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  #42  
Old 11-20-2013, 11:21 PM
palehozenychicty palehozenychicty is offline
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I really don't see the A's moving to San Jose. I believe voters would have to approve a stadium before it could be built, although I may have missed such approval being granted. If it was waived, I missed that. I think voters in Santa Clara County voted at least twice on a proposed Giants stadium and rejected the proposal before the Giants ended up with their new park in San Francisco. The A's want to move to San Jose and San Jose city leaders and business leaders want the A's to move to San Jose, but the A's already would have moved to Fremont if they hadn't been rejected by the city of Fremont. San Jose seems more of an uphill struggle.

There is no question the A's play in a truly awful venue for major league baseball. Still, Oakland, is under some pressure, at risk of losing its MLB, NFL and NBA teams that define it. The Town could step up and offer help. I don't think A's ownership is interested, but it could be enough to hurt the A's chances of convincing baseball to allow the A's to relocate.

But even with the A's playing in such an awful place (really, it has to be experienced to be appreciated), California does an excellent job of supporting five major league teams despite having better things to do.
I have been to two A's games against the Twins, coincidentally, and it is all that you have heard and then some.

The Coliseum is not designed for anything, much less baseball.
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  #43  
Old 11-21-2013, 12:08 AM
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I have been to two A's games against the Twins, coincidentally, and it is all that you have heard and then some.

The Coliseum is not designed for anything, much less baseball.
It's even worse late in non-contending seasons when the baseball field is striped for football. The last game I saw at the coliseum, the last game the Sox played there, I had the misfortune of sitting in front of a fan who was loudly arguing with no one in particular that the coliseum was superior to AT&T, while he wasn't crudely heckling Sox players. In seven seasons of going to the games in Oakland, I've found it to be my least favorite baseball experience.

But this week at Save-Mart, a woman in back of me in line at the checkout was wearing an A's T-shirt. The cashier said he was still in mourning, and the woman said she would recover by April without being more specific about what they were talking about. And I live an hour east of the East Bay.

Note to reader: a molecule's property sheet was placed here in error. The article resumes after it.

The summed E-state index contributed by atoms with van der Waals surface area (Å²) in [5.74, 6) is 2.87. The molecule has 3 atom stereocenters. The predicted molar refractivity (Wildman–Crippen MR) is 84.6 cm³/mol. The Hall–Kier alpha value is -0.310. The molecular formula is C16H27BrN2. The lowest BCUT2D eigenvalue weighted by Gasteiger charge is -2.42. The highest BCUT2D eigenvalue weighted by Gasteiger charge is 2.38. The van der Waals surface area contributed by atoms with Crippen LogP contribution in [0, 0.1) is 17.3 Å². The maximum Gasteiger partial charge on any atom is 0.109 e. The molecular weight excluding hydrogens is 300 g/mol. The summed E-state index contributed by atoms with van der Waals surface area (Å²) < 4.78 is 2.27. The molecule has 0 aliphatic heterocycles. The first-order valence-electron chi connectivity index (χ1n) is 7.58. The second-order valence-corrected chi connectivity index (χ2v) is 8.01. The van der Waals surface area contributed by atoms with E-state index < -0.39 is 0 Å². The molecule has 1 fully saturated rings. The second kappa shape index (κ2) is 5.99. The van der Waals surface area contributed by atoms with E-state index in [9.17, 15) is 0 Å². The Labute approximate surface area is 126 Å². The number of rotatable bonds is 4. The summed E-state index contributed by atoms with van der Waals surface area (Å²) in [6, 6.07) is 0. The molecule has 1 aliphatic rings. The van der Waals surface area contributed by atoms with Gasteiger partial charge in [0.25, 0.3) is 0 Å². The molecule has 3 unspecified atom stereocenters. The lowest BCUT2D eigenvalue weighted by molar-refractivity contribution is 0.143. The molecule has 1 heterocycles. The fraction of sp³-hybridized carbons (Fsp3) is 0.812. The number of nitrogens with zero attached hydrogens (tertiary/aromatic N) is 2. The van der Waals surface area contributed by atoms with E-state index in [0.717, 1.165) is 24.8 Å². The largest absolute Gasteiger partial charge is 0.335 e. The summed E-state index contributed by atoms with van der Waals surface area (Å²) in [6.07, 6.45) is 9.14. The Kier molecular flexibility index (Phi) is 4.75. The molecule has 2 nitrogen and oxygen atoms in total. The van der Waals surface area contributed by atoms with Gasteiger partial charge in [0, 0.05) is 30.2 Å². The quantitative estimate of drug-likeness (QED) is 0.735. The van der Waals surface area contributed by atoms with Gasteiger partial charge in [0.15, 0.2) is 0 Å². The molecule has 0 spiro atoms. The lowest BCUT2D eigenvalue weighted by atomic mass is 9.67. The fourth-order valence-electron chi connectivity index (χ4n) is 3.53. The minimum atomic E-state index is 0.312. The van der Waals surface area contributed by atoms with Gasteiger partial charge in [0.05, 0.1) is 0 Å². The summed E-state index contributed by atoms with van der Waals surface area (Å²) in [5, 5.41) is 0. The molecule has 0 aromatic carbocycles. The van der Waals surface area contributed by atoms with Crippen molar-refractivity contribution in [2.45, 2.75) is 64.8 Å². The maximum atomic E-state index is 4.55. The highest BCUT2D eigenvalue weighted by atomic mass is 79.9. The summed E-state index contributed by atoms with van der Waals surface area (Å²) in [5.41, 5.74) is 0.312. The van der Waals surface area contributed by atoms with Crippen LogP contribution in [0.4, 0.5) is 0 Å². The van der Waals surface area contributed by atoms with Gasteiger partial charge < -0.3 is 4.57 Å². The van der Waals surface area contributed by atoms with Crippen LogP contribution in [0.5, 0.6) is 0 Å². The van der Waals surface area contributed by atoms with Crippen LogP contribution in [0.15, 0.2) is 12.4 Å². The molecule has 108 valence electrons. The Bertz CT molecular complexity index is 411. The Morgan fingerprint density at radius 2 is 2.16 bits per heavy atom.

Really, I would find moving the A's to the South Bay or even out of state more distasteful than keeping the A's in the coliseum.
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  #44  
Old 11-21-2013, 12:58 AM
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Originally Posted by DSpivack View Post
Traveling between Oakland and San Francisco is much less a hassle, and a much shorter distance, than traveling between either city and San Jose. A move to San Jose would probably be a good one for the A's. There is plenty enough of a population base to support them there. Santa Clara County has 1.7 million people alone and is one of the wealthiest counties in the country.
Not just that but they'd hold on to their Oakland fans and grab the San Jose market in effect giving them 3X the potential fan base of the Giants. That's before we even factor in the Santa Cruz area which is only 30 minutes away from San Jose.

I'd be for it because it would make it easier to go to games. I'm looking forward to the 9ers moving down here. Might catch a game from time to time.
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  #45  
Old 11-30-2013, 08:30 AM
MiamiSpartan MiamiSpartan is offline
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I will never understand why the Giants would rather have the A's in Oakland vs being further away in San Jose…..
There are not many markets left that could handle an MLB team any longer….